An embodiment may have voice recognition capabilities (e.g., blinker right, blinker left, brake on—brake off, Help, 911, off, stop, override, etc.). Passive listening devices available to the user may be employed by mounting a microphone inside the helmet, existing phone connection or micro-flex microphones, jawbone microphones, etc. These devices may be mounted near the mouth of the user, from a helmet, from the ears, etc. Passive listening devices which pair up independently and separate to the user’s cellular phone may be employed. Listening devices in a user’s cell phone may be employed. The audio systems could be connected via a wireless system or could be introduced as a separate internal system. Using voice activated switching (VOX) or voice commands instead of or in addition to using simple buttons, knobs, and touch screens should reduce driver distraction times of which could reduce accidents and increase reflex timing.
In an embodiment, a GPS tracker may track the user via Short Message Service (SMS) of other services from anywhere in the world. The embodiment may receive and/or send the coordinates of a user’s location and a link, such as a Google Maps link, to the user’s location within seconds of tracking confirmation. The GPS tracker would allow following of a user’s route for determining mileage or for mapping purposes. GPS tracking may be accompanied by longitude and latitude identifiers along with cross-street triangulation or addresses or vice versa.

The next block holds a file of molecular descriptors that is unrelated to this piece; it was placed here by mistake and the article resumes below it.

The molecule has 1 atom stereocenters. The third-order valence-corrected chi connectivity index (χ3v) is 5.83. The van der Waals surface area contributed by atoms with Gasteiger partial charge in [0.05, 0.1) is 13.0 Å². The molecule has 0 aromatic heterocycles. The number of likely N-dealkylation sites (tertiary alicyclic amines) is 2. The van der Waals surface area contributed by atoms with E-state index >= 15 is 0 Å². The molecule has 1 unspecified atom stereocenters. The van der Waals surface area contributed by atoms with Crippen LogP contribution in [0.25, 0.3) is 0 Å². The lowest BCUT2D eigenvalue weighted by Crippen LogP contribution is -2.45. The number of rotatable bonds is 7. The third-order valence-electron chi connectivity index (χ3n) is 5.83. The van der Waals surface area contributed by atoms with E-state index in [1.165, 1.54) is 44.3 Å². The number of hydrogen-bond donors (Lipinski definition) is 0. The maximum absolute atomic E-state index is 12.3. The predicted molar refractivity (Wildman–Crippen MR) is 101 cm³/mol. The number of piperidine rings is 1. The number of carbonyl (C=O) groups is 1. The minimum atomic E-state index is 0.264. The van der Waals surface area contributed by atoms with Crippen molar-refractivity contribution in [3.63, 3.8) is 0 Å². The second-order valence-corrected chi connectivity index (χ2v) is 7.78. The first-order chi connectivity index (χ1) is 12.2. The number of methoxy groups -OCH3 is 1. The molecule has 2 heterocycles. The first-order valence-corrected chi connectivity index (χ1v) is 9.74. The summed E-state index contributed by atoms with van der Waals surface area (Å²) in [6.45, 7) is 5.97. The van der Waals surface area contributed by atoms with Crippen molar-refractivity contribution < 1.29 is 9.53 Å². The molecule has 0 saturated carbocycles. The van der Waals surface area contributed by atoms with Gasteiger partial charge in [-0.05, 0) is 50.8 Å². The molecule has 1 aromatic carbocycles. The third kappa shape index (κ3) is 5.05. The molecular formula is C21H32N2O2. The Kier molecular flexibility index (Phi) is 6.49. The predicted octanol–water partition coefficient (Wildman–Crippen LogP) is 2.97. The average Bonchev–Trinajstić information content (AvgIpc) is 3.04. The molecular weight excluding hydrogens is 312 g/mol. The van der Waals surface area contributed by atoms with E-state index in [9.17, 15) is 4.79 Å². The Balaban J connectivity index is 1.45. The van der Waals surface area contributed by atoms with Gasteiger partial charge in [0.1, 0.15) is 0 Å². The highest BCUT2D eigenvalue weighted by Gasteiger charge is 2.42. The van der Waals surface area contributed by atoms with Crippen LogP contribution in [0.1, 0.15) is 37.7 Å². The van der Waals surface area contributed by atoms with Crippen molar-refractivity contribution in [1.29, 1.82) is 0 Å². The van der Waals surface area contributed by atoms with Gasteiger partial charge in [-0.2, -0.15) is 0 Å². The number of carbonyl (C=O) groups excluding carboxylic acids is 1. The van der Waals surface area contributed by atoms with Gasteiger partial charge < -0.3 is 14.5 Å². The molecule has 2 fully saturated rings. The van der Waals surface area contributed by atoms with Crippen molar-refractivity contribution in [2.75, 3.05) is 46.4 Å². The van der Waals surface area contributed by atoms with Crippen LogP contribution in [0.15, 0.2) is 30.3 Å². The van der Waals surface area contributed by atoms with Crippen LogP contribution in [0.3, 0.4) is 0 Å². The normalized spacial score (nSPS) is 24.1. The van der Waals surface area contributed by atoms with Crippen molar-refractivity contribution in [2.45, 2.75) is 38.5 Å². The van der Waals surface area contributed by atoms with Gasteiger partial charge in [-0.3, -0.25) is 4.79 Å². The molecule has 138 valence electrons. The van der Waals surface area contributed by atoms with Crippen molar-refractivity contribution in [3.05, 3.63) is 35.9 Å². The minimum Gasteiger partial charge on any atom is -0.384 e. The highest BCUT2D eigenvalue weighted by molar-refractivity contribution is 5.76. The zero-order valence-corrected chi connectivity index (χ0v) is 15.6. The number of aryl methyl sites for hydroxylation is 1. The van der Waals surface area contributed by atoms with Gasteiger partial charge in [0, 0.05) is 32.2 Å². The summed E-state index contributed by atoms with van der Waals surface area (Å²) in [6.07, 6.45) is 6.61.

In an embodiment, a system may connect to the user’s Smartphone via Bluetooth™ or other wireless system protocols with the possibilities of a variety of smart features including full design, full lighting controls, turn-by-turn navigation. Embodiments may come equipped with a low-power GPS module that allows you to track your location from anywhere in the world. Associated services could be paid for using a pay-to-use SIM card, digital currency or wireless payment device, etc. In an embodiment, a user may send a text or e-mail message via Short Message Service (SMS) to retrieve or announce the user’s location to anyone or generate a ground track. In response, a user may receive an SMS reply containing a link (e.g., a Google Maps™ link) to the user’s current location and past track.
An embodiment may determine how far a user is from the user’s bike, motorcycle or vehicle while a controller may turn a vehicle system on or off accordingly through wireless communication if desired. In an embodiment, when a user approaches the user’s vehicle, the vehicle may automatically turn on, when the user walks away for a determined and adjustable distance, the vehicle may be configured to automatically turn off via wireless range controllability or distance sensors. Some embodiments, for example, for use by police officers, may use communication systems with extended range to facilitate reception at range distance greater than desired for other applications.